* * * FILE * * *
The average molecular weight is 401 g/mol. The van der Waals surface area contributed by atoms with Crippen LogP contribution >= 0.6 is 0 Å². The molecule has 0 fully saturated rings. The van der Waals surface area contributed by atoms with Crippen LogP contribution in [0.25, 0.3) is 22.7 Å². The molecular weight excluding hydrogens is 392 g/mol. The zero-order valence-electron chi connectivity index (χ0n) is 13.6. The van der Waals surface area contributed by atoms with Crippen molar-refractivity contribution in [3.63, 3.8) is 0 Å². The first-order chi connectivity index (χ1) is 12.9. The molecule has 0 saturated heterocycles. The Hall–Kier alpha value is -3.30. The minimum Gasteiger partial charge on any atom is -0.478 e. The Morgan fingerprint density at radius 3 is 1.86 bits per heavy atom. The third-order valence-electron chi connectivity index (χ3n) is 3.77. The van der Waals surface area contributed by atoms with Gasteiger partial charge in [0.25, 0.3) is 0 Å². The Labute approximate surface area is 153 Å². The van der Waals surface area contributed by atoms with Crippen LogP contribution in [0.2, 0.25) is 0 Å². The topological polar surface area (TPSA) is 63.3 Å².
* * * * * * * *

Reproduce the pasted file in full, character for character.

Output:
The average molecular weight is 401 g/mol. The van der Waals surface area contributed by atoms with Crippen LogP contribution >= 0.6 is 0 Å². The molecule has 0 fully saturated rings. The van der Waals surface area contributed by atoms with Crippen LogP contribution in [0.25, 0.3) is 22.7 Å². The molecular weight excluding hydrogens is 392 g/mol. The zero-order valence-electron chi connectivity index (χ0n) is 13.6. The van der Waals surface area contributed by atoms with Crippen molar-refractivity contribution in [3.63, 3.8) is 0 Å². The first-order chi connectivity index (χ1) is 12.9. The molecule has 0 saturated heterocycles. The Hall–Kier alpha value is -3.30. The minimum Gasteiger partial charge on any atom is -0.478 e. The Morgan fingerprint density at radius 3 is 1.86 bits per heavy atom. The third-order valence-electron chi connectivity index (χ3n) is 3.77. The van der Waals surface area contributed by atoms with Gasteiger partial charge in [0.25, 0.3) is 0 Å². The Labute approximate surface area is 153 Å². The van der Waals surface area contributed by atoms with Crippen LogP contribution in [0.2, 0.25) is 0 Å². The topological polar surface area (TPSA) is 63.3 Å².